Farm Ireland

Monday 22 January 2018

Higher ground on Lyons hill totally burnt up after dry spell

Dr Tommy Boland

As I write, we are still waiting for the rain that was promised. Rainfall for the first three and a half weeks of July was just 6mm, compared to a 30-year average of 54mm. Last year at Lyons we received approximately 100mm of rainfall in July.

In addition, June was also dry this year with rainfall just 70pc of the norm. Coupled with very warm temperatures, this has led to dramatic soil moisture deficits and reductions in grass growth. While the lower ground is coping somewhat, the hill on the farm here is almost totally burned up.

The ground taken out for second-cut silage has also been very slow to recover placing a bit of extra pressure on grass availability. Current grass growth here is less than 40kg DM/ha/day on the lowland fields, but substantially below this on the hill. The lack of rainfall has stressed the grass plant. This has resulted in a lot of seed heads being visible despite the low grass covers.

When the rain does come, we should see a proliferation of grass growth, since growth is always above normal after a dry spell for that particular time of the year. This burst of grass growth will be essential to allow ewes to recover condition in time for mating.

Blowfly strike has been an issue on a number of farms over the last few weeks and a lot of very clean lambs have been suffering. When treating lambs for blowfly, there are a number of options available. I am not going to recommend one over the other, since I use pour-ons at home and we dip in Lyons.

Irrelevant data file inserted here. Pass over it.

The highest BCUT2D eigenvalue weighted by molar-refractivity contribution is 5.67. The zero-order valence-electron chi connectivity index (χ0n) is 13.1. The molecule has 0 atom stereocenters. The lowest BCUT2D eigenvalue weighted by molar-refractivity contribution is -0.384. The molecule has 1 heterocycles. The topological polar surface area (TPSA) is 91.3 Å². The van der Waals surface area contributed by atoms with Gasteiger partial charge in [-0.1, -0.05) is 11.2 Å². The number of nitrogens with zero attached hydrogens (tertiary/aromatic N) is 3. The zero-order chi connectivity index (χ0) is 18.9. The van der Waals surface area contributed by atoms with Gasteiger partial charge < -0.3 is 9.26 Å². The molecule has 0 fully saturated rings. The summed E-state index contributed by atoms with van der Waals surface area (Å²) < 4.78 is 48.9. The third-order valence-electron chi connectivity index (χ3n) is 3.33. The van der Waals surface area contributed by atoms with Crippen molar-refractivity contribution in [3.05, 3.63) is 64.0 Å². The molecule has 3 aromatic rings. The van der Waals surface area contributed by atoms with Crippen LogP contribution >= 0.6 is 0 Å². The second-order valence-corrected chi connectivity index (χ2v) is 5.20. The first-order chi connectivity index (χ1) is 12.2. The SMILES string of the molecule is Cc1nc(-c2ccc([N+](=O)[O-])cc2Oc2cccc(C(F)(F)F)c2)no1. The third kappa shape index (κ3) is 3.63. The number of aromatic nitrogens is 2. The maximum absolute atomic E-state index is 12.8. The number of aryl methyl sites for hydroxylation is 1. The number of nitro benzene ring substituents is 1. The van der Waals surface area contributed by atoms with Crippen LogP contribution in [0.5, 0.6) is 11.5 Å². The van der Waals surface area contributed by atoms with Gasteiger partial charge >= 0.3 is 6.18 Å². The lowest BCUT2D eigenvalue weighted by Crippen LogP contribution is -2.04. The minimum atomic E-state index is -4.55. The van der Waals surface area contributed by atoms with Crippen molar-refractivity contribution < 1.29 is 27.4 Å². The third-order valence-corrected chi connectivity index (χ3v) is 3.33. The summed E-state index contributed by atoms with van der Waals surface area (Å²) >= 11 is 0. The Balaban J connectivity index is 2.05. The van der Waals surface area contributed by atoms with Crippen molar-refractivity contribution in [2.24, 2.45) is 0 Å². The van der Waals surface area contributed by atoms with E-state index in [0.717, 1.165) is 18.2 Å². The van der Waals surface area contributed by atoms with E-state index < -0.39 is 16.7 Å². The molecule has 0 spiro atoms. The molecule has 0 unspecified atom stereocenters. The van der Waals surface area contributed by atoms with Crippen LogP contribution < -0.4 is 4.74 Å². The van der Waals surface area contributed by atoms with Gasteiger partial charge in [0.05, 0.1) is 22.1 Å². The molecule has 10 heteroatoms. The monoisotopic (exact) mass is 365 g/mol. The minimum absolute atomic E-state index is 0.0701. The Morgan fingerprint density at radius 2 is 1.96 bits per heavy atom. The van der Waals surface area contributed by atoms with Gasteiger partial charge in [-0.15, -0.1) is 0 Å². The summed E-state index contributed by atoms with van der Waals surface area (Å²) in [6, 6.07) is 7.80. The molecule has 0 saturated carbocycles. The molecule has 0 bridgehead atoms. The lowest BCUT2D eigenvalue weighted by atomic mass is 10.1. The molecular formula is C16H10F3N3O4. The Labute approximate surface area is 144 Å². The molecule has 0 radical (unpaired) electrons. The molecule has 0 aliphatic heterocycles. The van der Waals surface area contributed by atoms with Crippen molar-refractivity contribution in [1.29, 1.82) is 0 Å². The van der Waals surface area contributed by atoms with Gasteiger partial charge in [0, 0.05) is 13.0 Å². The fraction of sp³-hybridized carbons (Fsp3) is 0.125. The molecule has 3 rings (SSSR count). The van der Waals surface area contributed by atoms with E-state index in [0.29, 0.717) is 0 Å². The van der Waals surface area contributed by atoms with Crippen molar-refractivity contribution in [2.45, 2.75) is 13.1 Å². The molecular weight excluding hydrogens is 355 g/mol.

The two most important considerations are the period of efficacy and the withdrawal periods. If lambs are within a month to six weeks of slaughter, you don't need three to four months of protection. So target the treatment to suit the stage at which your lambs are at.

From a research point of view, things are relatively quite at the moment. Growth rates continue to be monitored and we are collecting some tissues in the factory for further studies. The recent IGA sheep conference in Athlone saw Frank Campion, a PhD student studying sheep nutrition in Lyons, give an excellent presentation that was very well received.

This was one of a number of quality presentations delivered that covered a wide range of topics including nutrition, breeding and health.

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While Frank's work is at an early stage where he is still collecting his data, it was important to give the farmers a feel for what work is taking place. Along with Fiona McGovern, this pair are key in the national research programme.

It's hard to ignore the issue of lamb price at the moment. As reported in this publication last week, cattle prices fell dramatically over the last month.

Over the course of last weekend, quoted lamb prices came down by as much as 50-60 c/kg in the space of four days. To put this in perspective, a cut of 50c/kg is equivalent to €10.75 on a 21.5kg carcass. So for every 11 lambs you sell it is almost like giving one away this week compared to last week.

It's hard to imagine another industry where your output price can fluctuate so dramatically in a short period of time.

While I don't profess to have the answer to this conundrum, and I appreciate that processors face many challenges too, it places huge pressure on producers.

Dr Tommy Boland is a lecturer in sheep production at Lyons research farm in UCD. Email:

Irish Independent